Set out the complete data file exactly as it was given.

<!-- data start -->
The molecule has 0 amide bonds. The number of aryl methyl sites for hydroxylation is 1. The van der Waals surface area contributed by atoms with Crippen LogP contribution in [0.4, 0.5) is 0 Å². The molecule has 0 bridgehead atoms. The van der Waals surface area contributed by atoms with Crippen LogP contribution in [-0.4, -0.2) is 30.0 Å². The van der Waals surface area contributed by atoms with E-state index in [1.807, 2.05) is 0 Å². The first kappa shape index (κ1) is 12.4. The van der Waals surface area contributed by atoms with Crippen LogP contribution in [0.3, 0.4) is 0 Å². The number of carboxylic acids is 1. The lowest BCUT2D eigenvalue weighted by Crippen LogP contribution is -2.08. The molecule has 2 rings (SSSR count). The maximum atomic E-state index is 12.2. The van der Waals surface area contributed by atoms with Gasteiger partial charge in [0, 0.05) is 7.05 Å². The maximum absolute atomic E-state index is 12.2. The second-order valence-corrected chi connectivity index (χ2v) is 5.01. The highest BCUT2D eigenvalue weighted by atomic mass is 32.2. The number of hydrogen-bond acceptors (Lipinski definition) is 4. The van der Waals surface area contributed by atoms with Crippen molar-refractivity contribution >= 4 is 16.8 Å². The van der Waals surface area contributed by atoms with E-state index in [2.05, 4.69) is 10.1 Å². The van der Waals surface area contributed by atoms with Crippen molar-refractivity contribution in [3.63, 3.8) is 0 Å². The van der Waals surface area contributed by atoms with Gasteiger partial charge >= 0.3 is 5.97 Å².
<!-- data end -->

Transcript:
The molecule has 0 amide bonds. The number of aryl methyl sites for hydroxylation is 1. The van der Waals surface area contributed by atoms with Crippen LogP contribution in [0.4, 0.5) is 0 Å². The molecule has 0 bridgehead atoms. The van der Waals surface area contributed by atoms with Crippen LogP contribution in [-0.4, -0.2) is 30.0 Å². The van der Waals surface area contributed by atoms with E-state index in [1.807, 2.05) is 0 Å². The first kappa shape index (κ1) is 12.4. The van der Waals surface area contributed by atoms with Crippen LogP contribution in [0.3, 0.4) is 0 Å². The number of carboxylic acids is 1. The lowest BCUT2D eigenvalue weighted by Crippen LogP contribution is -2.08. The molecule has 2 rings (SSSR count). The maximum atomic E-state index is 12.2. The van der Waals surface area contributed by atoms with Gasteiger partial charge in [0, 0.05) is 7.05 Å². The maximum absolute atomic E-state index is 12.2. The second-order valence-corrected chi connectivity index (χ2v) is 5.01. The highest BCUT2D eigenvalue weighted by atomic mass is 32.2. The number of hydrogen-bond acceptors (Lipinski definition) is 4. The van der Waals surface area contributed by atoms with Crippen molar-refractivity contribution >= 4 is 16.8 Å². The van der Waals surface area contributed by atoms with E-state index in [2.05, 4.69) is 10.1 Å². The van der Waals surface area contributed by atoms with Crippen molar-refractivity contribution in [3.63, 3.8) is 0 Å². The van der Waals surface area contributed by atoms with Gasteiger partial charge >= 0.3 is 5.97 Å².